Shared article

Proteins: Haemoglobin

Haemoglobin

Haemoglobin is an iron binding metalloprotein that is found in the red blood cells of almost all vertebrates and some invertebrates. Over 300 million haemoglobin proteins are found in each red blood cell and the function of haemoglobin is to transport oxygen from respiratory organs- the lungs or gills, to the tissues and organs. As haemoglobin is able to bind to 1.34ml of oxygen per gram of the protein it allows the total blood oxygen carrying capacity of the blood to increase by over seventy times compared to that of the amount of oxygen that can dissolve in the blood. Haemoglobin, in red blood cells, is transported in the blood through blood vessels and once it reaches the tissues and releases its oxygen it is then able to transport carbon dioxide (CO2) from the tissues and organs to the respiratory organs.

 

Function of Haemoglobin

Haemoglobin has an oligomeric quaternary structure composed of four subunits. These four subunits are two alpha chains (145 amino acid residues) and two 1beta chains (146 residues) that usually form alpha helices. The helices are connected by short non helical sections and are stabilised by hydrogen bonds. In the centre of each subunit there is a heme group that contains an iron atom that is held in the centre of a heterocyclic, porphryin ring. It is here that oxygen binding takes place.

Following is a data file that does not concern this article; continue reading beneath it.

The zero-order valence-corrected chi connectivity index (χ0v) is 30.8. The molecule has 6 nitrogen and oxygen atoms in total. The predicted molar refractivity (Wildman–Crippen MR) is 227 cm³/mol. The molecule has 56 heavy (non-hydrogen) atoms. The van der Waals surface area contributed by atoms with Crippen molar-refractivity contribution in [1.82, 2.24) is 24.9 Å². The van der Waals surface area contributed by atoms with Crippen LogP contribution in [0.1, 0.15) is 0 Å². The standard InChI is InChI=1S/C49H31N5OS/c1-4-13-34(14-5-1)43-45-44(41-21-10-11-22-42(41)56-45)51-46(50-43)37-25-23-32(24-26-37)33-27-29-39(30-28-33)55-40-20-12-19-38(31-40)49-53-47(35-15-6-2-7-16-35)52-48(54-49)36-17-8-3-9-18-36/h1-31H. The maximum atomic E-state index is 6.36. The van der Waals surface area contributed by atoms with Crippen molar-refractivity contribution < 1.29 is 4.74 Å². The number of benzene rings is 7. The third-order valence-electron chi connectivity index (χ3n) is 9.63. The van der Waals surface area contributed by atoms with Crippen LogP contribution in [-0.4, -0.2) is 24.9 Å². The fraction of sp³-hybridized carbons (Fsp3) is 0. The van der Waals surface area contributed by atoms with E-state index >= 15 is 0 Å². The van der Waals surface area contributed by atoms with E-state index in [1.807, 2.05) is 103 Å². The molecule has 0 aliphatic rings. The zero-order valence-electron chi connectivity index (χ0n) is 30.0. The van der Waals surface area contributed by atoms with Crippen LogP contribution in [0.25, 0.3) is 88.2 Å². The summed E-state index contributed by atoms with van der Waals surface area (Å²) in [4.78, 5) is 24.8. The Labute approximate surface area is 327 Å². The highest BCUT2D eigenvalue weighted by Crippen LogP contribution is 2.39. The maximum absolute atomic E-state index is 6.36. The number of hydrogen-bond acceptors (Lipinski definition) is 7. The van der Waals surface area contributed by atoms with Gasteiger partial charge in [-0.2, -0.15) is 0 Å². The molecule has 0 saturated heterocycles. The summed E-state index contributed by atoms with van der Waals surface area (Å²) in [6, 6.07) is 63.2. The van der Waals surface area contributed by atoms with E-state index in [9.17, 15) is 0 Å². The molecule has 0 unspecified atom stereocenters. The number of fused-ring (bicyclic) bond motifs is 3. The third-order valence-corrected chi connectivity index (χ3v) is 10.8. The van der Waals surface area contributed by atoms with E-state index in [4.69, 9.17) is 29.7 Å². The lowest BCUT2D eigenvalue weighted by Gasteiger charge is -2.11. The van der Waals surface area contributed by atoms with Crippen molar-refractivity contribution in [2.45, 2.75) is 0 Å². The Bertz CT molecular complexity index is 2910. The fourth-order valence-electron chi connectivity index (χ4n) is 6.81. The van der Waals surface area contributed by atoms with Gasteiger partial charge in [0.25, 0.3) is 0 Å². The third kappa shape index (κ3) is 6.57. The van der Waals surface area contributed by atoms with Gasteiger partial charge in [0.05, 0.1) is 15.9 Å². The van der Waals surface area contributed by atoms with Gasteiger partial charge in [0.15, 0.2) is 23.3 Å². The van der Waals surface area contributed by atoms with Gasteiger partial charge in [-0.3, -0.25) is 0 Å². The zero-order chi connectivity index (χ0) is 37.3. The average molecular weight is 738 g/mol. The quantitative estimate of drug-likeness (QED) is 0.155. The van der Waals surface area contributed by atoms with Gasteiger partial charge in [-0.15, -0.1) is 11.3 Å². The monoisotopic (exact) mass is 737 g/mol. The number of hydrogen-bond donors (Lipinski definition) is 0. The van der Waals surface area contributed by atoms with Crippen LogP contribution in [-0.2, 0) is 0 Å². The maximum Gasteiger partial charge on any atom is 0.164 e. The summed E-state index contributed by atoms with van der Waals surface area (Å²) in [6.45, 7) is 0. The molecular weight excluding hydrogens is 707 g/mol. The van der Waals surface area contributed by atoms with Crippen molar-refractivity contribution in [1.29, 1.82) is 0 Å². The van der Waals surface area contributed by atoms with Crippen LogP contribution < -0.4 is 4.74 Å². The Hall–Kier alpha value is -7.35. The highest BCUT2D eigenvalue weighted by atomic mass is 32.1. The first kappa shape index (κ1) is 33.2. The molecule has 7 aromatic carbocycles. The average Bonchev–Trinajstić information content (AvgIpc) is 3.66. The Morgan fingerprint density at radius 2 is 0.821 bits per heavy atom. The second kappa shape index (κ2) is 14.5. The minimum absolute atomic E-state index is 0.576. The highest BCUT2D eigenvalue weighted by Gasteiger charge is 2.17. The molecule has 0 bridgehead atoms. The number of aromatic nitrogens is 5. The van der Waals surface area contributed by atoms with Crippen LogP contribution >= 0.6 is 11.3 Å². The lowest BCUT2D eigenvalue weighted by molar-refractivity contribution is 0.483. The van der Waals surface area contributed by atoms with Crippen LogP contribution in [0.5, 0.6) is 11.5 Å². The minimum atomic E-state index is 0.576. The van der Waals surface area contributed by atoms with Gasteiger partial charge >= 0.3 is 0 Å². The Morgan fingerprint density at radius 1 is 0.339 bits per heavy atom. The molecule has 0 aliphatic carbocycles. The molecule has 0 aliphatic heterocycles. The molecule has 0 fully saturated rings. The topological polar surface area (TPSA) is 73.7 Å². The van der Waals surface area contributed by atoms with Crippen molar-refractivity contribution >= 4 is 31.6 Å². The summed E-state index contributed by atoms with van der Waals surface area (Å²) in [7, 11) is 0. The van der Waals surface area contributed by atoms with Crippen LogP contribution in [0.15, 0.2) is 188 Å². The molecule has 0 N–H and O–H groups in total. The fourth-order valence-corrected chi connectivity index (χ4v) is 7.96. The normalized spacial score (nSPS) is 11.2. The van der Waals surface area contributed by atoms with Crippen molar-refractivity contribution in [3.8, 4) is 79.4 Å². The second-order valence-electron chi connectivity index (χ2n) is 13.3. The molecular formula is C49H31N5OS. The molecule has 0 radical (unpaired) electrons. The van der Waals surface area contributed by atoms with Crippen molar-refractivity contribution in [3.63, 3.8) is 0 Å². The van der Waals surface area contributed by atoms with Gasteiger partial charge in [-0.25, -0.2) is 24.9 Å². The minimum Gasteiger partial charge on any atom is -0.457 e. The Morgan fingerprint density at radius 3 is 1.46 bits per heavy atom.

Schematic diagram of the structure of haemoglobin

Cooperativity is seen in the protein with haemoglobin being able to alternate between two structures; the relaxed or R state, and the tense or T state. The two states differ in their oxygen binding affinity with the R state having a greater affinity than the T state. This greater affinity is the result of the location and plane of the iron atom. In the R state the iron ion is in the plane of the porphrin ring and is therefore accessible to oxygen. This state allows oxygen to bind and therefore has a greater affinity for oxygen. Whereas in the T state the iron ion is pulled out of the plane of the porphrin ring and oxygen can bind less easily, therefore resulting in a lower affinity for oxygen.